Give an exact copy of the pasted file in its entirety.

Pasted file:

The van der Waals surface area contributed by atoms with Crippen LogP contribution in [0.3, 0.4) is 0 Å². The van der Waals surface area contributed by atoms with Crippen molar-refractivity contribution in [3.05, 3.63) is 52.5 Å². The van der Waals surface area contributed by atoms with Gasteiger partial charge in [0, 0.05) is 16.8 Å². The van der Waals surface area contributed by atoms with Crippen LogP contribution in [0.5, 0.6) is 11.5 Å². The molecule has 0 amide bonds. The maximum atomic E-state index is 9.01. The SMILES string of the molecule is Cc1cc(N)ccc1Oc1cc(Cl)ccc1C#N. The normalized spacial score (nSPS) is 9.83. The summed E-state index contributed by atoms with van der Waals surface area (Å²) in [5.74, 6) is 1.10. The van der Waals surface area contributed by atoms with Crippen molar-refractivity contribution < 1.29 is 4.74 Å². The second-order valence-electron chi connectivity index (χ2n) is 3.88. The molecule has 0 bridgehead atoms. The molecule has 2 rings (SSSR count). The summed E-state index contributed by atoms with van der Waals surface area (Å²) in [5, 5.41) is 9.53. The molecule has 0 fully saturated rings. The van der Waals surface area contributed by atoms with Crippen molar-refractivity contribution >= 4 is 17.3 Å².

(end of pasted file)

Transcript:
The van der Waals surface area contributed by atoms with Crippen LogP contribution in [0.3, 0.4) is 0 Å². The van der Waals surface area contributed by atoms with Crippen molar-refractivity contribution in [3.05, 3.63) is 52.5 Å². The van der Waals surface area contributed by atoms with Gasteiger partial charge in [0, 0.05) is 16.8 Å². The van der Waals surface area contributed by atoms with Crippen LogP contribution in [0.5, 0.6) is 11.5 Å². The molecule has 0 amide bonds. The maximum atomic E-state index is 9.01. The SMILES string of the molecule is Cc1cc(N)ccc1Oc1cc(Cl)ccc1C#N. The normalized spacial score (nSPS) is 9.83. The summed E-state index contributed by atoms with van der Waals surface area (Å²) in [5.74, 6) is 1.10. The van der Waals surface area contributed by atoms with Crippen molar-refractivity contribution < 1.29 is 4.74 Å². The second-order valence-electron chi connectivity index (χ2n) is 3.88. The molecule has 0 bridgehead atoms. The molecule has 2 rings (SSSR count). The summed E-state index contributed by atoms with van der Waals surface area (Å²) in [5, 5.41) is 9.53. The molecule has 0 fully saturated rings. The van der Waals surface area contributed by atoms with Crippen molar-refractivity contribution >= 4 is 17.3 Å².